Weight of Compressed Air

How much do you really know about the air that you breathe under water?

Even if you’ve been diving for a while, there are still a few questions that are tricky to answer, like what is the weight of your compressed air? How does that weight change when air gets consumed? Is there a difference in weight for Nitrox versus air?

If you’re a little shaky on the specifics, don’t worry. You’re not alone. Here’s a breakdown of the science behind your underwater breathing.

The basics of compressed air

One of the greatest advancements in diving technology has been in air compression, allowing divers more time in the water than ever before.

Scuba Tank representing the Weight of Compressed Air

The process goes something like this. When air is pressurized, its density increases and it can be stored in a smaller tank as its volume decreases. This is done with a special piece of equipment called - you guessed it - a compressor, which not only removes air humidity but should also protect against harmful pollutants. Tanks used for recreational diving are typically filled with a psi of 2000 to 3500. For a diver using a fairly common aluminum 80-cubic-foot-tank to explore depths of around 40 feet, the compressed air will last anywhere from 45 to 60 minutes. That said, there are many factors that will alter this timeframe, such as the depth of the dive or the breathing patterns of the diver.

How important is the tank?

There’s no way to talk about the weight of compressed air without giving some consideration, first, to the container. More importantly, the construction: scuba tanks come in two types - steel and aluminum - and they vary in terms of weight and buoyancy.

Aluminum tanks, for instance, have a thicker wall and weigh more on land. During the course of a dive, they actually become more buoyant, meaning that the diver will have to consider carrying more weight to keep from floating towards the surface. On the other hand, steel tanks are lighter and don’t have as much of an effect on buoyancy as aluminum tanks. Divers that utilize these types of tanks don’t have to worry about carrying as much weight as a diver with an aluminum tank.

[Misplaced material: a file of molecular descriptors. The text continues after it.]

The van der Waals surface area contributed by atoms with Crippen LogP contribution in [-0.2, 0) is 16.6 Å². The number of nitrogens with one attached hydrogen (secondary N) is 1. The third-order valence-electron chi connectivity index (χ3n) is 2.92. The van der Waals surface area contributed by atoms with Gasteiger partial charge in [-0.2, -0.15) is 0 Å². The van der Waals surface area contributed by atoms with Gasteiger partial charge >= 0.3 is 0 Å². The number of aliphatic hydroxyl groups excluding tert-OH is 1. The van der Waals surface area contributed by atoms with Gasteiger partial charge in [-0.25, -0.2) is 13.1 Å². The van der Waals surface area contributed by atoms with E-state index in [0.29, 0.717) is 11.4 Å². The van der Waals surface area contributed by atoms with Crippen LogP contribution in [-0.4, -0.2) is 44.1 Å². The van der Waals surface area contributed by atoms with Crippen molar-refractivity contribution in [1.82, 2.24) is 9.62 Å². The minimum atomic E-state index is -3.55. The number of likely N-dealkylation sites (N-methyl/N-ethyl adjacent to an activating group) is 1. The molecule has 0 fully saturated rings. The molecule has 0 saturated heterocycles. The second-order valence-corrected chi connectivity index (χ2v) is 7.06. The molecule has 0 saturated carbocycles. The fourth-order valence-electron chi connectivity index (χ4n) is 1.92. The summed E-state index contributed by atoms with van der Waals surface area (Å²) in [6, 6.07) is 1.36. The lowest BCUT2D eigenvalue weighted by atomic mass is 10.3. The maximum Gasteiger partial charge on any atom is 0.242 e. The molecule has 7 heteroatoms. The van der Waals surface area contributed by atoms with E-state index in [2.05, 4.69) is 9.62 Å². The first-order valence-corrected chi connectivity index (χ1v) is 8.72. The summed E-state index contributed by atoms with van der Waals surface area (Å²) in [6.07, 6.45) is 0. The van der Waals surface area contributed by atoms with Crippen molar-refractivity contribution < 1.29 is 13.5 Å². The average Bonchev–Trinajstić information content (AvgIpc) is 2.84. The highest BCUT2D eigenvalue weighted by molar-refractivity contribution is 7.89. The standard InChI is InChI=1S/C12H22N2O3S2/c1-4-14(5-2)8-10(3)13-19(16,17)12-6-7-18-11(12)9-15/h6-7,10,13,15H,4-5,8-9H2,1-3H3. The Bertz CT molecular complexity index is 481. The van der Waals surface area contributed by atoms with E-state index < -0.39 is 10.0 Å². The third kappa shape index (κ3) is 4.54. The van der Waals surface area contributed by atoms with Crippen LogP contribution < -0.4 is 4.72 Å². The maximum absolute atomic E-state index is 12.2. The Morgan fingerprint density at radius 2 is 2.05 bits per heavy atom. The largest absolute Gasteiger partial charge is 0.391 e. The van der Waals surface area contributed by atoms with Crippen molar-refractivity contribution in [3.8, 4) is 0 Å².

Overall, the average weight of these tanks on land range from 25 to 35 pounds for recreational diving, and can usually store around 6 and a half pounds of air.

What are some other weight considerations?

Well, as you can see, air in a tank has weight, and over the course of the dive, the diver releases the weight by breathing it. So, although the weight of the tank remains constant, the weight inside decreases over time, which can affect buoyancy.

Here’s another way to think about it: while diving, the loss of air in the tank can make an aluminum 80-cubic-foot-tank change from around 1.5 pounds negatively buoyant (pulling the diver towards the sea floor) to about 4 pounds positively buoyant (pulling the diver to the surface). It’s important to predict this change so that you go into your dive with the proper weight.

How about the composition?

One last question that many divers face is where Nitrox factors into the weight discussion. It’s an interesting question. Nitrox is made up of a higher oxygen content, about 22 to 40% versus the 21% of normal air, so you would assume that the different mixture would also have a different weight. After all, nitrogen is 3% lighter than oxygen, meaning that Nitrox would weigh more than regular compressed air.

Overall, though, this weight change is negligible, and each mixture will carry the same weight considerations.

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